Our latest road trip was a lot of fun even if the weather didn’t mostly cooperate. We were just glad we had the one sunny day on the day it mattered most, for whale watching.

Photos here from both the current visit and one in 2010.

Road Trip: Close encounters of the Whale kind

Bay of Fundy Big SkyContinuing on our recent road trip…

Since the weather was uncooperative for star gazing, we had a nice dinner out in Yarmouth and relaxed in the hotel for the night. Breakfast in the morning was kind of mediocre but it was free. You sometimes get what you didn’t pay for, right? Today’s destination is Brier Island.

The province of Nova Scotia itself is an isthmus or peninsula, nearly an island and surrounded by water aside from a little neck of land near the New Brunswick border. There’s also another bit of land that is nearly detached from the main province, along the north side along the Bay of Fundy. It’s long and skinny and is called Digby Neck, running into two small islands at the end. The first is Long Island and the last tiny one is Brier Island. The main attraction of this area is eco tourism. There are trails, birds and sea life in abundance. The Bay of Fundy is the summer home of several pods of whales, humpback, minke and “right” whales mostly with schools of dolphins and porpoises and lots and lots of seals. There are many kinds of seabirds as well including one type that lives exclusively on the water and never on land at all. There are a number of companies that will take you out on the Bay with whale watching being the main objective and it’s something we’ve both long wanted to do. The best time to go is over the summer and into September. After that, the whales leave for southern warmer waters to breed.

Historic Cape Forchu

Cape Forchu Lighthouse, Yarmouth

Right. So we’re going there today from Yarmouth which will be about 2 hours or so on the road. First a stop at Cape Forchu outside of Yarmouth to see the lighthouse. It’s a little different, this one. It’s an “applecore” style as you can see from the photo. While this particular structure dates back to the early 60s, there has been a lighthouse or station here since the early 19th century. There’s a little museum in the lighthouse now. The shore line is extremely rocky here and you really don’t want to go clambering over the boulders. It can be very dangerous even if it seems like the sea is calm. Rogue waves have been known to snatch tourists into the briny. Trust me, this happens. It was still foggy that morning so the lighthouse wasn’t at it’s best though sometimes, taking photos in the fog does give them a bit more atmosphere. We could tell the sun was trying to break through and indeed it was full out sunny by the time we were half way to our destination.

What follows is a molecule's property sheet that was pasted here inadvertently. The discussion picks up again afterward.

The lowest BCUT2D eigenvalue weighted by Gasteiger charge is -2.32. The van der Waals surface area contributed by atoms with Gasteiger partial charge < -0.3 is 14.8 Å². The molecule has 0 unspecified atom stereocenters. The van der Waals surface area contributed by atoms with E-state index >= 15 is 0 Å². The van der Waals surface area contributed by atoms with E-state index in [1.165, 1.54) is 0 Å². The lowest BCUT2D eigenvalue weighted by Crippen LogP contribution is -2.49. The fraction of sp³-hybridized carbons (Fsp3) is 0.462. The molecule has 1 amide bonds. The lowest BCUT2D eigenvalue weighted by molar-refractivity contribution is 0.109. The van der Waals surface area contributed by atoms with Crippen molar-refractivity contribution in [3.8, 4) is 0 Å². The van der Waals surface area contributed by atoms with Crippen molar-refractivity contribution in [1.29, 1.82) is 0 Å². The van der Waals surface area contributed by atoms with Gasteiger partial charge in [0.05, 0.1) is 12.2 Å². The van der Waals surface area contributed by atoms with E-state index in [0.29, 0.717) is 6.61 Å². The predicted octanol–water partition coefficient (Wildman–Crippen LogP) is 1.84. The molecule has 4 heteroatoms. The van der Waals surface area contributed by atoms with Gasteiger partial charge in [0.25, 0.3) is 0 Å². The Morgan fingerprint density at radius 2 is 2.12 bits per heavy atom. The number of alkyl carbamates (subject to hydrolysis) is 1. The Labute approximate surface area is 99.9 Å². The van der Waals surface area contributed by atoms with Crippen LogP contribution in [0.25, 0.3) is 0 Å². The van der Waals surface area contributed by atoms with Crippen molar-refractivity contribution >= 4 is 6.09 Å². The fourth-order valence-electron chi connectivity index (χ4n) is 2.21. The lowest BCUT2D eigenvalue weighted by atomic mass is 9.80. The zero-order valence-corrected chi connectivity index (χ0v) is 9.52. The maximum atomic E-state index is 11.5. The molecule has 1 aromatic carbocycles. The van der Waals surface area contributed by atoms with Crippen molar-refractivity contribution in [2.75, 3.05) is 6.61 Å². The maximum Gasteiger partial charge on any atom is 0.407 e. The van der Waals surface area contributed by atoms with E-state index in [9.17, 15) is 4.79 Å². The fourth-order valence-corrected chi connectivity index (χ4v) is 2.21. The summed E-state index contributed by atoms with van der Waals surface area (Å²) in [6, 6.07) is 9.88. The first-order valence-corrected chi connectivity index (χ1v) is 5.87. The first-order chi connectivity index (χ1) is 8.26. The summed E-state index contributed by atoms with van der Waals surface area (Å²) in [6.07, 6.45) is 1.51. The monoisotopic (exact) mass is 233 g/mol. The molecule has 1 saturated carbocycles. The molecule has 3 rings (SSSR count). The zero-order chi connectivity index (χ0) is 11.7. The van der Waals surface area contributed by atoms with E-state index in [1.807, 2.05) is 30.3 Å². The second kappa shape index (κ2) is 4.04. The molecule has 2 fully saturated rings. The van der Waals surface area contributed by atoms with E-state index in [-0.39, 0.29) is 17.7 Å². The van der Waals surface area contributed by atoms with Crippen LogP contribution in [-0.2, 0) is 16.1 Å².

East Neck ferry

East Neck ferry, en route to Brier Island

On the road, following Route 1 this time. We stayed on the older highway rather than the 101 for awhile. We stopped at had a look at another lighthouse at Cape St. Mary. By the time we got past St. Anne, though, we decided there wasn’t much interesting along that road so we took the next connector to the 101 and zipped up to Digby where we grabbed a quick lunch at an Irving Big Stop. The sun was out by then, too. We back tracked to the exit for the 417 that leads to the islands. That was a pretty drive through rural areas with glimpses of the water now and then. It’s about a 45 minute drive to the first ferry which runs hourly on the half hour and takes about 7 minutes for the crossing. It’s about 15 minutes to the final ferry to Brier and again, just 5 or 7 minutes across. The village on Brier is Westport and there isn’t a lot there. The island has few hotels or guest houses, just a couple of places to eat, a general store and a gift shop. You can hike as there are lots of trails where you can see lighthouses, bays that have seals frolicking and you might even seen some whales if they come close enough.